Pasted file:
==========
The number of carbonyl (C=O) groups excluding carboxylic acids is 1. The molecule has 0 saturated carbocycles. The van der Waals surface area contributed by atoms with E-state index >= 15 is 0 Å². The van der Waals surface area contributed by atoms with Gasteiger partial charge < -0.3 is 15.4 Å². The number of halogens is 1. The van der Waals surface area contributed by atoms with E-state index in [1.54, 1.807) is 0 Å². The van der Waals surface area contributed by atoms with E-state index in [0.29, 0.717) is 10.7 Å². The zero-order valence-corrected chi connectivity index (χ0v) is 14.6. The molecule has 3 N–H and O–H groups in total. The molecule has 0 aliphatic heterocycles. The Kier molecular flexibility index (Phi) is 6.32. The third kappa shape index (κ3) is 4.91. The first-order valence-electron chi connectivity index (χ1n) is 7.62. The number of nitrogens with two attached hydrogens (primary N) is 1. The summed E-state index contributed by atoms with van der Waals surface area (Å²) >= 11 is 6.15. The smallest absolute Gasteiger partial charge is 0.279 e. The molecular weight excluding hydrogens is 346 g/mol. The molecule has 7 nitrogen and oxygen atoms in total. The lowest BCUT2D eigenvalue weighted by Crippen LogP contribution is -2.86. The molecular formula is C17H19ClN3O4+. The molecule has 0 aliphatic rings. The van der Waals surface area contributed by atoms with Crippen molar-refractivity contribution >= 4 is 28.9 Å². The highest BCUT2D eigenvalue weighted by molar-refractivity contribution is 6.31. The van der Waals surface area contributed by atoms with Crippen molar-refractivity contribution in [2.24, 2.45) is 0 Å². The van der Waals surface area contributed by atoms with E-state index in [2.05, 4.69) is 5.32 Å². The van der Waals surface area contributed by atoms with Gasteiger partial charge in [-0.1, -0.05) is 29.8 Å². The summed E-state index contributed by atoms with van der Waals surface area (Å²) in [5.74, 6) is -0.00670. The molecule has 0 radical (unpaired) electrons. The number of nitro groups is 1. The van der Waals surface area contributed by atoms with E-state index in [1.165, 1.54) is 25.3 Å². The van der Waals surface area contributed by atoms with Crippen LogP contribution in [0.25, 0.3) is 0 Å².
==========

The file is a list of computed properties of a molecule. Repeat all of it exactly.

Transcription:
The number of carbonyl (C=O) groups excluding carboxylic acids is 1. The molecule has 0 saturated carbocycles. The van der Waals surface area contributed by atoms with E-state index >= 15 is 0 Å². The van der Waals surface area contributed by atoms with Gasteiger partial charge < -0.3 is 15.4 Å². The number of halogens is 1. The van der Waals surface area contributed by atoms with E-state index in [1.54, 1.807) is 0 Å². The van der Waals surface area contributed by atoms with E-state index in [0.29, 0.717) is 10.7 Å². The zero-order valence-corrected chi connectivity index (χ0v) is 14.6. The molecule has 3 N–H and O–H groups in total. The molecule has 0 aliphatic heterocycles. The Kier molecular flexibility index (Phi) is 6.32. The third kappa shape index (κ3) is 4.91. The first-order valence-electron chi connectivity index (χ1n) is 7.62. The number of nitrogens with two attached hydrogens (primary N) is 1. The summed E-state index contributed by atoms with van der Waals surface area (Å²) >= 11 is 6.15. The smallest absolute Gasteiger partial charge is 0.279 e. The molecular weight excluding hydrogens is 346 g/mol. The molecule has 7 nitrogen and oxygen atoms in total. The lowest BCUT2D eigenvalue weighted by Crippen LogP contribution is -2.86. The molecular formula is C17H19ClN3O4+. The molecule has 0 aliphatic rings. The van der Waals surface area contributed by atoms with Crippen molar-refractivity contribution >= 4 is 28.9 Å². The highest BCUT2D eigenvalue weighted by molar-refractivity contribution is 6.31. The van der Waals surface area contributed by atoms with Crippen molar-refractivity contribution in [2.24, 2.45) is 0 Å². The van der Waals surface area contributed by atoms with E-state index in [2.05, 4.69) is 5.32 Å². The van der Waals surface area contributed by atoms with Gasteiger partial charge in [-0.1, -0.05) is 29.8 Å². The summed E-state index contributed by atoms with van der Waals surface area (Å²) in [5.74, 6) is -0.00670. The molecule has 0 radical (unpaired) electrons. The number of nitro groups is 1. The van der Waals surface area contributed by atoms with E-state index in [1.165, 1.54) is 25.3 Å². The van der Waals surface area contributed by atoms with Crippen LogP contribution in [0.25, 0.3) is 0 Å².